Ghostwriting is a very odd thing to do for money. I’ve done quite a lot of it, from ghostwriting entire books to writing public statements and blog posts in character as various executive types. I’m good at it, but it’s a weird gig – especially in books, where the pay doesn’t really reflect the amount of work involved and your existence is kept a secret from the readers.
Sometimes it just isn’t worth it. About a decade ago I was offered the gig of ghostwriting a book of cosmos-focused hippy-dippy bullshit by a Very Famous Television Personality, but I turned the gig down on the not unreasonable grounds that said Very Famous Television Personality was a twat. Some gigs just aren’t worth doing.
That’s clearly the case for the ghostwriting gig Sean Patrick Cooper applied for, and writes about in Baffler magazine. You don’t need to be a writer to enjoy the story, although if you are a writer you’ll find yourself reading a lot of it through your fingers.
Sundered from all the now-obsolete protections and best practices of a free and independent press, journalists will do what displaced workers everywhere must: get on with the necessary business of making a living. And a select few will fall into what is perhaps the grimmest possible simulacrum of journalistic endeavor: they will join the now burgeoning market for luxury ghostwritten memoirs.
The whole piece is a horrible joy, and it has some interesting points to make about the horrible shit-show professional writing so often becomes.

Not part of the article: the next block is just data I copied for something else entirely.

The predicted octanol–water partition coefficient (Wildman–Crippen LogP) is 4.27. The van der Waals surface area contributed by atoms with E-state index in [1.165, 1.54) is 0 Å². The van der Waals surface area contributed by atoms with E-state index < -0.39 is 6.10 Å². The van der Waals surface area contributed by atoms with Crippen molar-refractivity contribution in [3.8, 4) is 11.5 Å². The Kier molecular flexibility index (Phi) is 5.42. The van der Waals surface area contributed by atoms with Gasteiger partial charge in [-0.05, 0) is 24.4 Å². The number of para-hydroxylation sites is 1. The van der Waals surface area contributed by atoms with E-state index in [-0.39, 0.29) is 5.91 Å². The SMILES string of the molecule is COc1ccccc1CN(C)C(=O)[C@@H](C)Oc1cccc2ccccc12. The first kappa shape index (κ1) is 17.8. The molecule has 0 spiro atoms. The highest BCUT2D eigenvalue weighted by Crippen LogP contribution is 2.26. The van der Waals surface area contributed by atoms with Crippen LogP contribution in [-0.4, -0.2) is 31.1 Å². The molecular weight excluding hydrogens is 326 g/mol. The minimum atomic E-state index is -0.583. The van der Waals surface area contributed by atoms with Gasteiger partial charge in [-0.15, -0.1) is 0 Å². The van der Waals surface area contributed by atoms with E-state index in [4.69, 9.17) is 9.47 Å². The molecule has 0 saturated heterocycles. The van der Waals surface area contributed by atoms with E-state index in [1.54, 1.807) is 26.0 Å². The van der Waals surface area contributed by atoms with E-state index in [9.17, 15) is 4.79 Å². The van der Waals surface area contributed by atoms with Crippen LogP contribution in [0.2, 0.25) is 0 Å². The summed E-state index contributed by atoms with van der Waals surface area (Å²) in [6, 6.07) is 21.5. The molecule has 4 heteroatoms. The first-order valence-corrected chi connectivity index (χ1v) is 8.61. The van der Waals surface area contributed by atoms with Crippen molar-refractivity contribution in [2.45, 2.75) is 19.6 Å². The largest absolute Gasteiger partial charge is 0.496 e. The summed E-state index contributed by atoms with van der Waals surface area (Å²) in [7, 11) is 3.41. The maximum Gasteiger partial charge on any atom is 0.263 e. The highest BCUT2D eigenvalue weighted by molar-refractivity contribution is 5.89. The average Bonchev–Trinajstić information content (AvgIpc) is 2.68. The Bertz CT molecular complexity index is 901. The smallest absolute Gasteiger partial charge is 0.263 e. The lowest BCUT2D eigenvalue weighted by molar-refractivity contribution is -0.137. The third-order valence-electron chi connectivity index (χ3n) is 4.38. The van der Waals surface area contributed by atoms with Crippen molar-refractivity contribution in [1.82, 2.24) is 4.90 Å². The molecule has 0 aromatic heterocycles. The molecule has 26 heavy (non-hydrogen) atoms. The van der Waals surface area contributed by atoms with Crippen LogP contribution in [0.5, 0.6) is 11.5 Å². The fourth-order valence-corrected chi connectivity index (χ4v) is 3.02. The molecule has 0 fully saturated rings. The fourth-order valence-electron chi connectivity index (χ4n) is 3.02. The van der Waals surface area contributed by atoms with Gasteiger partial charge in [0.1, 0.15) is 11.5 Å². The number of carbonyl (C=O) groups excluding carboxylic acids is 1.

Faced with job that pays a pittance, Cooper decides that it’s better to outsource the task to a writer even more desperate than he is. The gig is horrifically paid to begin with, but Cooper’s plan – which I suspect is by no means uncommon – is to delegate it so that the person actually doing the work is paid even more horrifically.
The future of media, I realized, wasn’t about writing well or sustaining a core democratic institution. It was about delegating to the lowest bidder. I calculated that if I got the LifeBook gig, with this American Ghostwriter’s going rate on a fully commissioned LifeBook project at worst 2.4 cents a word, then I should be able to find someone out there willing to do the writing exam for less than that, and still turn a profit of a few pennies.
This particular piece is about a very particular niche, which is vanity projects for the 1%. But a lot of what Cooper describes is relevant to much wider range of writing. As he says at the very beginning of the piece:
THE PROGNOSIS FOR AMERICAN JOURNALISM is not good. In due course, the cancerous forces of Google, Facebook, and algorithmic optimization will complete the terminal ravaging of the journalistic trade from the inside… as journalism slouches toward oblivion, it churns out high-outrage, low-grade content for its web-addled audience, who click and share anything that flatters their ideological preconceptions.